Precisely. At the end of the day, you (or your client or whatever) hasn't got the required grades. Why should they get it over people who have those grades?
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    To be honest mental health support at Oxford is not great, and due to the high workloads and stress, lots students take at least one year out of their course due to mental illness. An individual's experience will depend on their college/tutors/department as some are more supportive but many are pretty inflexible.

    In terms of offer grades, as someone already said, the exam boards should be made aware of extenuating circumstances and the university will not usually take into account circumstances that the exam board have already made allowances for.

    It won't harm their chances though.

    I have a friend from my course who was anorexic and is very involved with mental health charities, especially in regards to students' mental health. I can ask if she'd be willing to talk about her personal experience on Oxford admissions to your applicant, if they would like.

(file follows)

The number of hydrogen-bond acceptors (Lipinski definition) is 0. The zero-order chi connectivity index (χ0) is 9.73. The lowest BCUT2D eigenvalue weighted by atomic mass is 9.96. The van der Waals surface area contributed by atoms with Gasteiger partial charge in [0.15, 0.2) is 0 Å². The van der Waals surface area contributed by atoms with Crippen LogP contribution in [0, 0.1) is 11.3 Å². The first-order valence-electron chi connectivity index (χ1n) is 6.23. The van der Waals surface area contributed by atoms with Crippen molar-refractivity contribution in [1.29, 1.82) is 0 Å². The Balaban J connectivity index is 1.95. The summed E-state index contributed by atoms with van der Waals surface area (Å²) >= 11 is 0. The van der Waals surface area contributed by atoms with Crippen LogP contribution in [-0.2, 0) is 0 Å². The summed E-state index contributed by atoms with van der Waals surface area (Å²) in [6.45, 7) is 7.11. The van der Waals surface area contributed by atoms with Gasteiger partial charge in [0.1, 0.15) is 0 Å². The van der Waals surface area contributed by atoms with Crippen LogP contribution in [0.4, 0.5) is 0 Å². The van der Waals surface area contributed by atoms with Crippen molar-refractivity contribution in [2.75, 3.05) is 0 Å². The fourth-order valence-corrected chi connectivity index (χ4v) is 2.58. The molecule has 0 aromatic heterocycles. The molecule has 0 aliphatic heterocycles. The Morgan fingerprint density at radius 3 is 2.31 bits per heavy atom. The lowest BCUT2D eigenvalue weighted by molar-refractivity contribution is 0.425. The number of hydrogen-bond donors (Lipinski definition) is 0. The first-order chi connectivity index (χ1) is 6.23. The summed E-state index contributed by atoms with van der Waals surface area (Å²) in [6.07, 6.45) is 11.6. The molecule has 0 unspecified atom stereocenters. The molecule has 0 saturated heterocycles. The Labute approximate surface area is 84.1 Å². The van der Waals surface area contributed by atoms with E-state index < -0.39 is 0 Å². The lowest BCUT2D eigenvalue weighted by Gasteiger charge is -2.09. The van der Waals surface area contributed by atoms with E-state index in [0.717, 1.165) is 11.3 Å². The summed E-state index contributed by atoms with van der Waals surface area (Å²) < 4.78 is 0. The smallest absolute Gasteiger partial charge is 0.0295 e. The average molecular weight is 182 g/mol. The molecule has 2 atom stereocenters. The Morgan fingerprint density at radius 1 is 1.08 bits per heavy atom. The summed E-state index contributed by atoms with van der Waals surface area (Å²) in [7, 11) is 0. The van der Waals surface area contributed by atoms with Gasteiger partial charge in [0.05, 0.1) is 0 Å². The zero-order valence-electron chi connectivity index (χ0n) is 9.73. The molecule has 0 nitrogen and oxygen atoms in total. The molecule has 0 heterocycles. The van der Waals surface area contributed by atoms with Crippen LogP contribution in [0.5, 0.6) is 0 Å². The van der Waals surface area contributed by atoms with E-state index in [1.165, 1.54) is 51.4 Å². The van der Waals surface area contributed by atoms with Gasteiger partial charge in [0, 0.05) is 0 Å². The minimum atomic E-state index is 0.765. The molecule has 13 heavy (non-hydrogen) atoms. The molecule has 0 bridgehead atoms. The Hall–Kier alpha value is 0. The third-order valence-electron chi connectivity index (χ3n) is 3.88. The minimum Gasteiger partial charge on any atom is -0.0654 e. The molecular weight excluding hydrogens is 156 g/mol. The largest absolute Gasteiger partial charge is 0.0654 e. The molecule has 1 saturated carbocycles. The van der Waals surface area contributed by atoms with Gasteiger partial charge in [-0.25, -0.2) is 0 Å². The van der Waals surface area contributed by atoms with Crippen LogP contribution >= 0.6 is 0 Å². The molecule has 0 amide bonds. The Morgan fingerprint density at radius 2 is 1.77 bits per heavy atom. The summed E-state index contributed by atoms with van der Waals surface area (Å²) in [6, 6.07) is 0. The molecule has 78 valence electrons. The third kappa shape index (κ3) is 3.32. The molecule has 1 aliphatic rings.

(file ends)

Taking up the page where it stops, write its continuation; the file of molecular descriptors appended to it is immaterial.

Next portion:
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    (Original post by x__justmyluck)
    To be honest mental health support at Oxford is not great, and due to the high workloads and stress, lots students take at least one year out of their course due to mental illness. .
    That's strange, because Cambridge's mental health support is excellent.

    Have you got any stats for 'lots' of students taking a year out for mental health reasons?
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    (Original post by x__justmyluck)
    lots students take at least one year out of their course due to mental illness.
    Outlandish claims like this not backed up with any evidence do not help people make an informed choice.
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    (Original post by x__justmyluck)
    To be honest mental health support at Oxford is not great, and due to the high workloads and stress, lots students take at least one year out of their course due to mental illness.
    Lots? Source...?

    And overall dropout rates at Oxbridge are the lowest of all UK universities.